Dan Anco Comments Clemson Peanut Notes No. 124 2024

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Dry and hot now and looks like into the week ahead for parts. Peanut has some flexibility for water during this part of the season compared to later during pod fill, but some good and needed rain will go a long way in helping them all the more. Hot and dry conditions can increase insect activity as well as some diseases including but not limited to white mold and the less frequent Diplodia collar rot. Not many options should Diplodia come around for dryland fields, as it is mostly a disease during stressful conditions that is more cosmetic than economically damaging.
Delaying fungicide application?
Can we delay our fungicide applications with it being so dry and hot? We do have some flexibility as far as leaf spot is concerned to delay a few days. If a field with a susceptible cultivar has some history of white mold/stem rot in it, hot and dry conditions are favorable for its development, in which case extended delaying would not be optimal for its management.
Paraquat burn on peanut can look unpleasant but keeping the application inside the recommended window (28 days after cracking, ballpark 35 days after planting) bodes well for its recovery without a drag on yield.
Cadre is compatible to be applied with several fungicides, including Bravo or Lucento or Provysol, or several others.

Symptoms of infection by tomato spotted wilt virus are starting to show more prominently in earlier planted fields. Visual symptoms in the canopy range from chlorotic yellowing, to ring spots, to mottling, stunting, and more. Our management options for this disease are preventative in nature, effectively being sealed and finalized once planting is finished. Taking notes now will allow their use for consideration when planning next year’s production practices.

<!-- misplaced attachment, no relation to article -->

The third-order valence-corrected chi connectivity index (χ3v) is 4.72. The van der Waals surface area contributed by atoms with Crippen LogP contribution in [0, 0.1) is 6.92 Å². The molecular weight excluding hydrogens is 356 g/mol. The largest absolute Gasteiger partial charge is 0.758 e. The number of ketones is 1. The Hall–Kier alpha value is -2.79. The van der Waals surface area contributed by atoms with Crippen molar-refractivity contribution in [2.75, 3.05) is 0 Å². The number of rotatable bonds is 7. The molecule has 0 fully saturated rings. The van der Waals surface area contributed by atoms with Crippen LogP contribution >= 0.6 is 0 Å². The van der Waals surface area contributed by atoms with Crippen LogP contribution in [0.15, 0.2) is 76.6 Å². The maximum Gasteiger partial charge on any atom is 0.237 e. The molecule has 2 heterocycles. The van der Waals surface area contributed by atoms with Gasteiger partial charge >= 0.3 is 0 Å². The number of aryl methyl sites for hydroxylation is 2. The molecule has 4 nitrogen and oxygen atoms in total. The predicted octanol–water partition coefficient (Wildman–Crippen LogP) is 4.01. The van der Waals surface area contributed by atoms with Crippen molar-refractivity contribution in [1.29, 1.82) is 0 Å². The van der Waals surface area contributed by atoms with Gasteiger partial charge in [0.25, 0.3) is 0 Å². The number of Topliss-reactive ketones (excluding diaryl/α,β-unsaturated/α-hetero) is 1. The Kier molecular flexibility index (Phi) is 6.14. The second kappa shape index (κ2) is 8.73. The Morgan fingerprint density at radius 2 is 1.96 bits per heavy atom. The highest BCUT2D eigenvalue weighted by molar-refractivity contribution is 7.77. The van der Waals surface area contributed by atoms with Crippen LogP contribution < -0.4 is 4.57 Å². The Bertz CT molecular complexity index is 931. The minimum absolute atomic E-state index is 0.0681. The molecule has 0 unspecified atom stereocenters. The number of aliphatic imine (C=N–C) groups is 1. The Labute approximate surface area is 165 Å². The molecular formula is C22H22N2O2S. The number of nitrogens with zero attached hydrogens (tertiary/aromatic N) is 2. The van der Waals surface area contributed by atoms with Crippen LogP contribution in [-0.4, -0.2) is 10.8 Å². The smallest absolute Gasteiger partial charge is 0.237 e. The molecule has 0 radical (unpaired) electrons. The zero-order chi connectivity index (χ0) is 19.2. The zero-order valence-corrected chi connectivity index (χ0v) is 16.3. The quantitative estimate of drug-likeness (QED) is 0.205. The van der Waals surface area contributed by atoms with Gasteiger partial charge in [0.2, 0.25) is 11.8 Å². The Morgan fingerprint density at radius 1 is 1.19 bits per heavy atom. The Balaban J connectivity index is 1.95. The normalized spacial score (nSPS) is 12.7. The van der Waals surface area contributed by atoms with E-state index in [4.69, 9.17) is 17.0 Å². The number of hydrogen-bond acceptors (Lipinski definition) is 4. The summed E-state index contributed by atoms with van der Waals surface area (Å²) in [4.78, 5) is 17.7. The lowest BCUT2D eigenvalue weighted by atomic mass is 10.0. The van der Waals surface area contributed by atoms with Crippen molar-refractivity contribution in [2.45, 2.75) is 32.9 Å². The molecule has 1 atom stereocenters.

As a general precaution, avoiding mowing around peanut fields during prolonged hot and dry conditions will help to reduce movement of pests (mites) into fields if present.

Continued hot and dry weather is also favorable for lesser cornstalk borer. Larvae can be damaging to peanut by boring into plant tissues above and below ground and have been associated with increasing risk for Aspergillus flavus, aflatoxin, and white mold. LCB is more common in highly sandy soils. Pictures of the larvae, silk tubes they create on the peanut plant, and a pupa are included in the attached pictures from a dryland sandy field. Like some other insects, LCB can more preferentially land on and be first found on more isolated plants with a gap around them (skippy sections). To scout a field, at least 10 different spots should be looked at for the presence of larvae or pupae. If between 10 and 30% of plant spots have larvae or pupae, treatment is recommended with a targeted insecticide such as chlorantraniliprole (Vantacor/Prevathon/Shenzi) or novaluron (Diamond). If plants are not yet pegging, I would use the higher threshold (~25 to 30%) versus a more conservative lower threshold (~10%) if actively pegging with pod fill having begun.

Dan Anco

Extension Peanut Specialist and Associate Professor

Department of Plant and Environmental Sciences

Clemson University – Edisto Research and Education Center

64 Research Road

Blackville, SC 29817

630-207-4926 cell